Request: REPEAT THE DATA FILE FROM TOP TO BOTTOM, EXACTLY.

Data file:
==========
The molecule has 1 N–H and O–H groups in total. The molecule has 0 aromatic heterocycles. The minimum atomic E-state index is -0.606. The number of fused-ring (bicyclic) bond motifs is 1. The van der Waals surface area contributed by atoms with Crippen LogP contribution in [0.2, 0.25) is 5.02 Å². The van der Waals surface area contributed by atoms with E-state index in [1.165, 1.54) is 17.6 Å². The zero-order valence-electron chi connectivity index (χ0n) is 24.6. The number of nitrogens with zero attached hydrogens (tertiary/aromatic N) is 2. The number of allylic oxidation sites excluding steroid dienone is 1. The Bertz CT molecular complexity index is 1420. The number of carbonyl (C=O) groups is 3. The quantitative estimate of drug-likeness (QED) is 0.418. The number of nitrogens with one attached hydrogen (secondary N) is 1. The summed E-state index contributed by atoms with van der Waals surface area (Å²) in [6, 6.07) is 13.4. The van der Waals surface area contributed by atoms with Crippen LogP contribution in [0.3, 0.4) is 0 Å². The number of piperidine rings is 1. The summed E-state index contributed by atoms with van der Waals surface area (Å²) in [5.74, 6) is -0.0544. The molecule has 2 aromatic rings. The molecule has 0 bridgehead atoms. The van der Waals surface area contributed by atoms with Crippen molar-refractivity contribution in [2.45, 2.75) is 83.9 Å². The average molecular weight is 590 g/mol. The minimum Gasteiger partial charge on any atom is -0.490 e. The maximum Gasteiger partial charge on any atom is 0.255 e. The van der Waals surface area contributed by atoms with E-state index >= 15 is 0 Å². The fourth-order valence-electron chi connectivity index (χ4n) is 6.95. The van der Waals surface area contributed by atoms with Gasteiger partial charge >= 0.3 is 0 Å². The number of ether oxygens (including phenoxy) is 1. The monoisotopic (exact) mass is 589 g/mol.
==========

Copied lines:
The molecule has 1 N–H and O–H groups in total. The molecule has 0 aromatic heterocycles. The minimum atomic E-state index is -0.606. The number of fused-ring (bicyclic) bond motifs is 1. The van der Waals surface area contributed by atoms with Crippen LogP contribution in [0.2, 0.25) is 5.02 Å². The van der Waals surface area contributed by atoms with E-state index in [1.165, 1.54) is 17.6 Å². The zero-order valence-electron chi connectivity index (χ0n) is 24.6. The number of nitrogens with zero attached hydrogens (tertiary/aromatic N) is 2. The number of allylic oxidation sites excluding steroid dienone is 1. The Bertz CT molecular complexity index is 1420. The number of carbonyl (C=O) groups is 3. The quantitative estimate of drug-likeness (QED) is 0.418. The number of nitrogens with one attached hydrogen (secondary N) is 1. The summed E-state index contributed by atoms with van der Waals surface area (Å²) in [6, 6.07) is 13.4. The van der Waals surface area contributed by atoms with Crippen LogP contribution in [0.3, 0.4) is 0 Å². The number of piperidine rings is 1. The summed E-state index contributed by atoms with van der Waals surface area (Å²) in [5.74, 6) is -0.0544. The molecule has 2 aromatic rings. The molecule has 0 bridgehead atoms. The van der Waals surface area contributed by atoms with Crippen molar-refractivity contribution in [2.45, 2.75) is 83.9 Å². The average molecular weight is 590 g/mol. The minimum Gasteiger partial charge on any atom is -0.490 e. The maximum Gasteiger partial charge on any atom is 0.255 e. The van der Waals surface area contributed by atoms with E-state index >= 15 is 0 Å². The fourth-order valence-electron chi connectivity index (χ4n) is 6.95. The van der Waals surface area contributed by atoms with Gasteiger partial charge >= 0.3 is 0 Å². The number of ether oxygens (including phenoxy) is 1. The monoisotopic (exact) mass is 589 g/mol.